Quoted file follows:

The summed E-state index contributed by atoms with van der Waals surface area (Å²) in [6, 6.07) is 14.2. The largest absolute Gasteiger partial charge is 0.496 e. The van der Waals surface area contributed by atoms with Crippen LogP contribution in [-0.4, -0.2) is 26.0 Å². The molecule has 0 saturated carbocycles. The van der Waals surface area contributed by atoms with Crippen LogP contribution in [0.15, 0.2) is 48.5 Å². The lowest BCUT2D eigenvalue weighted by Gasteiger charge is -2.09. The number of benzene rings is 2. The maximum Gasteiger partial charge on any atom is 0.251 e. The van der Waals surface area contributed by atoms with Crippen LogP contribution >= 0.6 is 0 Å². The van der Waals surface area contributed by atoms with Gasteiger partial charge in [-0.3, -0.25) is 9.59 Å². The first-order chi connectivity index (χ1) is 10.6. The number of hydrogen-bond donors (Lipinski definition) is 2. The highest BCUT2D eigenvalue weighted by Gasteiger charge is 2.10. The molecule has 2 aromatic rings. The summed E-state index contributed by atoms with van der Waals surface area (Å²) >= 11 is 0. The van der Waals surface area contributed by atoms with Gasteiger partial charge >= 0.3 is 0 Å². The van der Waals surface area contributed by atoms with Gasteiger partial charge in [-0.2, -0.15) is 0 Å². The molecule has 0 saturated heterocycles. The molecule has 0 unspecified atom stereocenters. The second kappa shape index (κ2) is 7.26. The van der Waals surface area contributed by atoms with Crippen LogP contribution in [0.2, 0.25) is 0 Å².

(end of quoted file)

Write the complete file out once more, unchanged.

The summed E-state index contributed by atoms with van der Waals surface area (Å²) in [6, 6.07) is 14.2. The largest absolute Gasteiger partial charge is 0.496 e. The van der Waals surface area contributed by atoms with Crippen LogP contribution in [-0.4, -0.2) is 26.0 Å². The molecule has 0 saturated carbocycles. The van der Waals surface area contributed by atoms with Crippen LogP contribution in [0.15, 0.2) is 48.5 Å². The lowest BCUT2D eigenvalue weighted by Gasteiger charge is -2.09. The number of benzene rings is 2. The maximum Gasteiger partial charge on any atom is 0.251 e. The van der Waals surface area contributed by atoms with Crippen LogP contribution >= 0.6 is 0 Å². The van der Waals surface area contributed by atoms with Gasteiger partial charge in [-0.3, -0.25) is 9.59 Å². The first-order chi connectivity index (χ1) is 10.6. The number of hydrogen-bond donors (Lipinski definition) is 2. The highest BCUT2D eigenvalue weighted by Gasteiger charge is 2.10. The molecule has 2 aromatic rings. The summed E-state index contributed by atoms with van der Waals surface area (Å²) >= 11 is 0. The van der Waals surface area contributed by atoms with Gasteiger partial charge >= 0.3 is 0 Å². The van der Waals surface area contributed by atoms with Gasteiger partial charge in [-0.2, -0.15) is 0 Å². The molecule has 0 saturated heterocycles. The molecule has 0 unspecified atom stereocenters. The second kappa shape index (κ2) is 7.26. The van der Waals surface area contributed by atoms with Crippen LogP contribution in [0.2, 0.25) is 0 Å².